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Security Think Tank: Communication, processes and tech: A new beginning for security

How can infosec pros and data architects work together to support business goals and achieve a good level of cyber security?

The world is multi-dimensional, and any activity has to be oriented in several dimensions. Business matters are no different, and require a degree of communication abilities, understanding and flexibility never seen before, especially when it comes to safeguarding critical information and digital assets that are critical for the continuity of the business

Professionals who work in the fields of risk, compliance, auditing, assurance, governance and, basically, anything related to supporting corporate goals are tasked with a series of duties that have, at the end of the day, one unique goal: protect and defend, protect and defend, protect and defend. All of the time, in any given circumstance.

It is imperative that infosec professionals understand the business goals and—as COBIT 2019, ISACA’s governance framework indicates—embrace the objectives of the corporation, comprehend why an initiative is being born, and how to give further control and visibility to the tasks of identifying, preventing, protecting and monitoring it.

Of course, to understand business goals, proper communication is key to success. Of all the things I am about to mention, communication represents the most relevant pillar for infosec professionals to embrace the project and, consequently, suggest the right countermeasures, controls, processes, procedures and technology to defend it in a robust and solid way.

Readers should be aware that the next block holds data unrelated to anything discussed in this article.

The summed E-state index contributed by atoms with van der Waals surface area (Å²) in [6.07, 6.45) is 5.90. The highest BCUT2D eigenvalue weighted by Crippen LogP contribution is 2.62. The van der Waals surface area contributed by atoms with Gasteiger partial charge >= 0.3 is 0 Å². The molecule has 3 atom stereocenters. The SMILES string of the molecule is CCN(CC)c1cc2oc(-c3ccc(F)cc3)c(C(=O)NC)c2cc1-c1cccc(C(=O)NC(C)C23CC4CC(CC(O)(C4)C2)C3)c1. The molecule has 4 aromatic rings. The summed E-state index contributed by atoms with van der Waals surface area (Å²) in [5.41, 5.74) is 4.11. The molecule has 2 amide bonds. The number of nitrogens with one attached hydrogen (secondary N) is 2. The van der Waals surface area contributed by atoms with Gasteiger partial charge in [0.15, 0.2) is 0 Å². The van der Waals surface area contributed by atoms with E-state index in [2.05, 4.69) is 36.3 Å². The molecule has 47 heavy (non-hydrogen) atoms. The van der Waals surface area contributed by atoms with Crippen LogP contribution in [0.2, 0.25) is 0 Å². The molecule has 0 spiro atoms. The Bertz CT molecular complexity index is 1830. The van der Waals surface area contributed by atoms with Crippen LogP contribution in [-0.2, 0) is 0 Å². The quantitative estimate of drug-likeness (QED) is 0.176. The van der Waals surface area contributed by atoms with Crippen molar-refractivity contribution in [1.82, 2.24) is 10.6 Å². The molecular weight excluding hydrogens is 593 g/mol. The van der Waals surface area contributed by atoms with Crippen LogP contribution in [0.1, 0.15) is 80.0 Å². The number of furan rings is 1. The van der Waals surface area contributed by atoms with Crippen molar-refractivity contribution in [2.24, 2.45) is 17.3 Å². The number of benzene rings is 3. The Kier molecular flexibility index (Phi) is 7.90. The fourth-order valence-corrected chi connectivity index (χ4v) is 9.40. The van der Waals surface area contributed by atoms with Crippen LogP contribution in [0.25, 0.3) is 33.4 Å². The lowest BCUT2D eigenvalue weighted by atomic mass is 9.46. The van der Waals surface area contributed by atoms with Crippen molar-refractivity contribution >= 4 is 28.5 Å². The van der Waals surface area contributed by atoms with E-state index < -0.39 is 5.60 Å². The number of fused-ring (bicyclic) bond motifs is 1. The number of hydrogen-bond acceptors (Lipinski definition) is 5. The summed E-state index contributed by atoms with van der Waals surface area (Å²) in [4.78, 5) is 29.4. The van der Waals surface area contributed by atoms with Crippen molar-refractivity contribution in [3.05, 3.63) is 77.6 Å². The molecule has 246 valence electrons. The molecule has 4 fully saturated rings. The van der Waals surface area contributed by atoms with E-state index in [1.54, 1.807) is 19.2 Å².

Another very important aspect of the joint venture of building the right umbrella to protect the business is to further understand the surface of attack – that is expanding and amplifying as new platforms, technologies and environments are appearing.

Working together (the business and IT) will mean having a proper conversation about the threat landscape and the risky behaviours of some departments within the company. In that conversation, metrics and indicators have to be built and agreed upon so that the ones that have to protect can effectively and efficiently do so, and the ones that have to build the business, make it bigger, better, more profitable, can do so without the fear of the next exploit, vulnerability or data breach.

I chose the word “umbrella” earlier, as many enterprises around the planet are already in the “cloud” dimension. And the idea of the umbrella helps us to understand that in the very same way that in the physical world an umbrella prevents us from getting wet, the “digital umbrella” will protect from leakages from several clouds (in plural since there is more than one cloud).

Read more from Computer Weekly's Security Think Tank about how infosec pros and data architects could work together to support the business and protect data

In a world where business use clouds and different platforms that are a target for cyber criminals, the question then becomes, “Who’s buying umbrellas that prevent organisations from getting wet in this digital epoch?”